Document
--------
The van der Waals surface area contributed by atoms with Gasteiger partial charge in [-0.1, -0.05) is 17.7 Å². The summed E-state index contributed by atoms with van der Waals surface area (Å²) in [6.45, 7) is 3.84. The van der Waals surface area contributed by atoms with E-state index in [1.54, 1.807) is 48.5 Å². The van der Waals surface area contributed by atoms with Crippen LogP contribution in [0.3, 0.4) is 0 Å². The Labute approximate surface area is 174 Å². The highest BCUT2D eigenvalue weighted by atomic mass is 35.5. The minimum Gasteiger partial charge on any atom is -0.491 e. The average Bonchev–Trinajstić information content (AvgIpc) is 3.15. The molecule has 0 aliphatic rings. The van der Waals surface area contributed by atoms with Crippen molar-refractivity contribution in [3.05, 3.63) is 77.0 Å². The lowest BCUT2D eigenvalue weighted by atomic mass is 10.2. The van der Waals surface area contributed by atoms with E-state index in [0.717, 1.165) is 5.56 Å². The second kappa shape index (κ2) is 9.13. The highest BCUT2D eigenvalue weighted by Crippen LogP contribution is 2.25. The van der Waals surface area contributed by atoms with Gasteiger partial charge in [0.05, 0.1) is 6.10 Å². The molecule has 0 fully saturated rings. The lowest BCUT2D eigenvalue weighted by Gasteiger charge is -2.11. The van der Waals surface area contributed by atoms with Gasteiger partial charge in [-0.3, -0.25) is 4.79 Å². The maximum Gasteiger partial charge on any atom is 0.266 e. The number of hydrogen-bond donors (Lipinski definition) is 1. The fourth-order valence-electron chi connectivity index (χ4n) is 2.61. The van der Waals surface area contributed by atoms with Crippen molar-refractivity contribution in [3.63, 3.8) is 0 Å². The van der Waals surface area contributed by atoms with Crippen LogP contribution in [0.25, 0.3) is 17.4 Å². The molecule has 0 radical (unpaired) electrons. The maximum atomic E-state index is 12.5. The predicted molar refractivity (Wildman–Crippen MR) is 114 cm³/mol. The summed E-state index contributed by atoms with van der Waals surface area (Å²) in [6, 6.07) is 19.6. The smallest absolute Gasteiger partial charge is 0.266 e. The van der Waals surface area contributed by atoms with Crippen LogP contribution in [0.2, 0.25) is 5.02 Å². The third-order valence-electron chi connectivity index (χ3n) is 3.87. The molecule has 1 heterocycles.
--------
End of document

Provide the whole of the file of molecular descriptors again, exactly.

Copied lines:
The van der Waals surface area contributed by atoms with Gasteiger partial charge in [-0.1, -0.05) is 17.7 Å². The summed E-state index contributed by atoms with van der Waals surface area (Å²) in [6.45, 7) is 3.84. The van der Waals surface area contributed by atoms with E-state index in [1.54, 1.807) is 48.5 Å². The van der Waals surface area contributed by atoms with Crippen LogP contribution in [0.3, 0.4) is 0 Å². The Labute approximate surface area is 174 Å². The highest BCUT2D eigenvalue weighted by atomic mass is 35.5. The minimum Gasteiger partial charge on any atom is -0.491 e. The average Bonchev–Trinajstić information content (AvgIpc) is 3.15. The molecule has 0 aliphatic rings. The van der Waals surface area contributed by atoms with Crippen molar-refractivity contribution in [3.05, 3.63) is 77.0 Å². The lowest BCUT2D eigenvalue weighted by atomic mass is 10.2. The van der Waals surface area contributed by atoms with E-state index in [0.717, 1.165) is 5.56 Å². The second kappa shape index (κ2) is 9.13. The highest BCUT2D eigenvalue weighted by Crippen LogP contribution is 2.25. The van der Waals surface area contributed by atoms with Gasteiger partial charge in [0.05, 0.1) is 6.10 Å². The molecule has 0 fully saturated rings. The lowest BCUT2D eigenvalue weighted by Gasteiger charge is -2.11. The van der Waals surface area contributed by atoms with Gasteiger partial charge in [-0.3, -0.25) is 4.79 Å². The maximum Gasteiger partial charge on any atom is 0.266 e. The number of hydrogen-bond donors (Lipinski definition) is 1. The fourth-order valence-electron chi connectivity index (χ4n) is 2.61. The van der Waals surface area contributed by atoms with Crippen molar-refractivity contribution in [3.63, 3.8) is 0 Å². The van der Waals surface area contributed by atoms with Crippen LogP contribution in [0.25, 0.3) is 17.4 Å². The molecule has 0 radical (unpaired) electrons. The maximum atomic E-state index is 12.5. The predicted molar refractivity (Wildman–Crippen MR) is 114 cm³/mol. The summed E-state index contributed by atoms with van der Waals surface area (Å²) in [6, 6.07) is 19.6. The smallest absolute Gasteiger partial charge is 0.266 e. The van der Waals surface area contributed by atoms with Crippen LogP contribution in [0.2, 0.25) is 5.02 Å². The third-order valence-electron chi connectivity index (χ3n) is 3.87. The molecule has 1 heterocycles.